Devastation doesn’t even begin to describe how I felt. I was in shock, and quickly spiraled to depths so dark it rocked me to the core of my being; the only way to describe how I felt was that my mind was constantly sabotaging and betraying me. I had no energy and spent each day counting down the minutes until my son’s naptimes. Those times, between naps and bedtime, I spent on the couch, alternating between staring into space and crying uncontrollably; those were the most difficult months of my life.

I had spiraled so far down that I was a miserable person to be around; I made life a living hell for my family. My husband worked long hours with a four-hour commute, and he bore the brunt of my abuse. My son; oh, my poor son. Not yet a year-and-a-half old, and definitely not understanding why mommy was crying all of the time, my son was a typical toddler. My throat was often hoarse from yelling, as my toddler wouldn’t follow any directions (as toddlers are wont to do), and I found myself having to fight the urge to slap my son when he didn’t listen. At some point, maybe after the first time I spanked him, while tussling during a diaper change, I realized that things were not okay. I was not okay.

In my grief over my two lost babies, I had forgotten to cherish my son. I dreamed of going to sleep and never waking up; I asked my husband for a divorce, and told him that I understood why women abandoned their families. A constant struggle was taking place in my mind, knowing that it was wrong for me to lash out so quickly, but still wanting to walk away from it all. I questioned my right to be a mother.

Thankfully, my husband wasn’t too afraid to suggest that I get help. After almost three months of medication and talk therapy, I’m feeling better than I can remember; I’m patient, loving, and grateful for my son, and am able to see pregnant women and babies without crying.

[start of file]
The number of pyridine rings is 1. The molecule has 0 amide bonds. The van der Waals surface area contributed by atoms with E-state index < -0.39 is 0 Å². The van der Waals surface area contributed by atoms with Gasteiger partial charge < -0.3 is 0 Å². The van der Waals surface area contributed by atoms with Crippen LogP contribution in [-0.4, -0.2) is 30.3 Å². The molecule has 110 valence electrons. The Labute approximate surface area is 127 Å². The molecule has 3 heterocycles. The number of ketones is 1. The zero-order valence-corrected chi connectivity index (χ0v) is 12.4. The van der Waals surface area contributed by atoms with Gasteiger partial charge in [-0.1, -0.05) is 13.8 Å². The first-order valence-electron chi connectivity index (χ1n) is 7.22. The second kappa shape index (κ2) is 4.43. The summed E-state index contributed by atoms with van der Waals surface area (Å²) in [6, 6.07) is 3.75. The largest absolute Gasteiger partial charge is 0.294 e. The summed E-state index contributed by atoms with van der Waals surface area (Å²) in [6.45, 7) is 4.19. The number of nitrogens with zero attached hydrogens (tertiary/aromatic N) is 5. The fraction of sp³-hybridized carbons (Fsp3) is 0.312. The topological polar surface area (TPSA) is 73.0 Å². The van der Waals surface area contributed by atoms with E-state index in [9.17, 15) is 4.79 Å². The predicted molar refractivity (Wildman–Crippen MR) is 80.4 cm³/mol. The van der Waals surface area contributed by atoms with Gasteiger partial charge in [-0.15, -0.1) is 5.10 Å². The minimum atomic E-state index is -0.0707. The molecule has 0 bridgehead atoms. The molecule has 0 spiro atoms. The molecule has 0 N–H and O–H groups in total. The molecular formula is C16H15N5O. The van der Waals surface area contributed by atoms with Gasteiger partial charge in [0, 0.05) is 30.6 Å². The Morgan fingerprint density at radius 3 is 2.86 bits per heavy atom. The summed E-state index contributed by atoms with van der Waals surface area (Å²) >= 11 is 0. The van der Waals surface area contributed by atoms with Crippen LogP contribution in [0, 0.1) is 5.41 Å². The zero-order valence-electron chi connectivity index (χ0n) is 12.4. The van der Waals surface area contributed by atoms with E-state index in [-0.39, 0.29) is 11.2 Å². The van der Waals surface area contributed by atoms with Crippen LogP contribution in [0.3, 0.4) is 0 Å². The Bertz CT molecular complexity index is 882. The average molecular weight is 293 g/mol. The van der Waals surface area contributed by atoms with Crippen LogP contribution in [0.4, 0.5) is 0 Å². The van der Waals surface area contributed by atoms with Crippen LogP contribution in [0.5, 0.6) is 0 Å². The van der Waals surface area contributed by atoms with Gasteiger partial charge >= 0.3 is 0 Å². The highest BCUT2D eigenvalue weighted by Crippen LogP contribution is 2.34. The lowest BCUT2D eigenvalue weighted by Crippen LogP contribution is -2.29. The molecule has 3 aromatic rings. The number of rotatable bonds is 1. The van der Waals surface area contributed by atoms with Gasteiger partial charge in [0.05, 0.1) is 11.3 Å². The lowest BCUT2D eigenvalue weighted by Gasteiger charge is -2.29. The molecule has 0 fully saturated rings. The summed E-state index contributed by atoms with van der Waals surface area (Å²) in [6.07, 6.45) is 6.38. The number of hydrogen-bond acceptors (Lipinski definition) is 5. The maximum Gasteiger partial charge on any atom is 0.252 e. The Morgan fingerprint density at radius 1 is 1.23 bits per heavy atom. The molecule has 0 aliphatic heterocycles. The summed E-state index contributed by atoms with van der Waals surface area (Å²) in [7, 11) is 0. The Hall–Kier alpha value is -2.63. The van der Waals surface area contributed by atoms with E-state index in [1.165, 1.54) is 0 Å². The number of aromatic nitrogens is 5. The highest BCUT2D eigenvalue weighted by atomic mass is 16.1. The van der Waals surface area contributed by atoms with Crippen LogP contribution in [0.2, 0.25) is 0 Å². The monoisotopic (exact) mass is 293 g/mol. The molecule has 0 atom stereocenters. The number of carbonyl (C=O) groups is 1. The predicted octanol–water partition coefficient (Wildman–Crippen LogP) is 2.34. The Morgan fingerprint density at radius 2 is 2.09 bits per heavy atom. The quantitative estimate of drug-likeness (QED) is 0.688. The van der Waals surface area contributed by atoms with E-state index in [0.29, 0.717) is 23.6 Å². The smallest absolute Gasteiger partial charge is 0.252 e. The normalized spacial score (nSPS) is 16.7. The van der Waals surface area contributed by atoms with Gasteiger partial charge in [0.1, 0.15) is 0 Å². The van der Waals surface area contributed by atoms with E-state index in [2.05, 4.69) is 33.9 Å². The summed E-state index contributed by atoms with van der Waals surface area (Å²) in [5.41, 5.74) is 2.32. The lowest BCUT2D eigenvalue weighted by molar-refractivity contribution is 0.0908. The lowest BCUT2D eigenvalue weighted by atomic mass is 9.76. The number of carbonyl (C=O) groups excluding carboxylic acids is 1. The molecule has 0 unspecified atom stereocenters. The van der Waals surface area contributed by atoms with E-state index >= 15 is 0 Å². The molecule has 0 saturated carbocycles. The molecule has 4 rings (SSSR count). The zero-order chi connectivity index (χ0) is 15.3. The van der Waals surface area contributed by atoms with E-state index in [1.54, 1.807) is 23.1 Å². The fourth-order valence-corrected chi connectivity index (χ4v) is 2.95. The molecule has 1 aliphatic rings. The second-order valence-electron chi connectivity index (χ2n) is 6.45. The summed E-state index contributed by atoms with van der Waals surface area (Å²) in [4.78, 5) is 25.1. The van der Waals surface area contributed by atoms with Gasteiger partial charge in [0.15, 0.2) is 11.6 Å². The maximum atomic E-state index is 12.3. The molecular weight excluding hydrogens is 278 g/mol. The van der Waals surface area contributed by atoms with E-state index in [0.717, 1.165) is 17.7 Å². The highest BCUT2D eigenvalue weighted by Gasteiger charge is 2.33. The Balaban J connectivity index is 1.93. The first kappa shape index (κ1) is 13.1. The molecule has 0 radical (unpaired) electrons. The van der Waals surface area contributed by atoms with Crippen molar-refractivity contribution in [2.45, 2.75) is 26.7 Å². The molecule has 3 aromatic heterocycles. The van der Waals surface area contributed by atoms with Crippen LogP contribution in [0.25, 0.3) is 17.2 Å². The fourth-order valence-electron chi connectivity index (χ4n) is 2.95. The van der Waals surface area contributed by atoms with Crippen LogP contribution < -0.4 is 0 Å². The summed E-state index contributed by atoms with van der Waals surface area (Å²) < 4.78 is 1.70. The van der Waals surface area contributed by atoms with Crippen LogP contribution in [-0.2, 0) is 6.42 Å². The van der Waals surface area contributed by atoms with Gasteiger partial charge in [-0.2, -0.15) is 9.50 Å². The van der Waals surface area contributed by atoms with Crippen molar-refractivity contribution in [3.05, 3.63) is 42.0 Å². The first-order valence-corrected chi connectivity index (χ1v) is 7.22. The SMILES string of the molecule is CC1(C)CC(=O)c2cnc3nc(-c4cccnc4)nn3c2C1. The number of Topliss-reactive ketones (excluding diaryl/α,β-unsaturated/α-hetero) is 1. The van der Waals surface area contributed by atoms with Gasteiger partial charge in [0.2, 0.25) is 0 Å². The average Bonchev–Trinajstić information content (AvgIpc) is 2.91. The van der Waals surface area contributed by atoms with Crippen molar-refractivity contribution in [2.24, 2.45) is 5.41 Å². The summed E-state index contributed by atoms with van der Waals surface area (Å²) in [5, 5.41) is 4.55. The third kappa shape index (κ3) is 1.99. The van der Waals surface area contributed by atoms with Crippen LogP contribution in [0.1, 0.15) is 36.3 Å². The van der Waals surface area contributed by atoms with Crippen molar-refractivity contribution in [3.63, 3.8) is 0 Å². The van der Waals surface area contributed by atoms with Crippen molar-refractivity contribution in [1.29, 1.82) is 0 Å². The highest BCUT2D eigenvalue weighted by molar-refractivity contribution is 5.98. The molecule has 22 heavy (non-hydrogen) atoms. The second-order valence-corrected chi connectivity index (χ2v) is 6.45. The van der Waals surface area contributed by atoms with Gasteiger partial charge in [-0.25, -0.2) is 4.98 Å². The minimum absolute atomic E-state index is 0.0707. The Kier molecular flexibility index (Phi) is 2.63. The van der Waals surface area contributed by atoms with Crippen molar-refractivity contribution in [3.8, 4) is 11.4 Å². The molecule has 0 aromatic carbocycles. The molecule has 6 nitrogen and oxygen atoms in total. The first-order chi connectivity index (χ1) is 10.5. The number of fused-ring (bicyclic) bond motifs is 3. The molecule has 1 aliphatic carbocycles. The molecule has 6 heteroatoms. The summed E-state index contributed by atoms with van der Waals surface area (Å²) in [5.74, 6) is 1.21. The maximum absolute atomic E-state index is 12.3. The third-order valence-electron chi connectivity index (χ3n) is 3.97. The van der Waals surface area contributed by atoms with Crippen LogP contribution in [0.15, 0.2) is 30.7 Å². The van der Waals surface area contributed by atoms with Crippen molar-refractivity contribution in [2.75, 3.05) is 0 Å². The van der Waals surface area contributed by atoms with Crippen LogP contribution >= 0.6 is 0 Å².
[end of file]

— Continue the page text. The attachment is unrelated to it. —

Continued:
Little by little, I’m beginning to believe in my right to be a mother, and am starting to feel as though maybe, just maybe, I might actually be good at it.

Related post: How to Cope With A Miscarriage

The Invisible Moms’ Club

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sad-mom

My children, Jesse and Sam, are definitely less stressful (in a day-to-day sense) than any children in your house. I can absolutely guarantee it.

They don’t wake me up at nights with endless requests for the toilet or a drink or a cuddle or to banish monsters.

They don’t mess up my stuff, break things, fight with one another or incessantly demand my attention.

They leave me with plenty of time to pursue my own interests, have a shower unmolested and get the shopping done without interruption.

You see, neither of them made it to full term. Neither even made it close.

And yet…they were my children. Are my children.

It’s a confusing issue.

Contentious moral or religious beliefs aside; science tells us that upon conception, what’s present is a human being in its earliest form. Begotten of my husband and I, ergo our children. Initially I really did think it was that simple.

But not having them present leaves more challenges (grief aside) than I could have expected.

How do I respond when someone asks if I have children?

I usually tell them no, cut the conversation short and wonder if I just utterly trashed the importance and the presence of those two tiny people who lived inside me for far too short a time.

When I tell them yes, and explain the circumstances, the conversation grinds to a screeching halt, which may or may not be accompanied by the Pity Face.

Either way is tough.

Yet invisible motherhood happens more frequently than you’d ever imagine…until you suddenly end up the mother of an invisible child. Until you’re able to hold back the tears long enough to talk about it. Then women with similar experiences seem to pour out of the woodwork, heartbreaking stories and empathy shared in equal measures. And I want to ask them “Where were you until now?”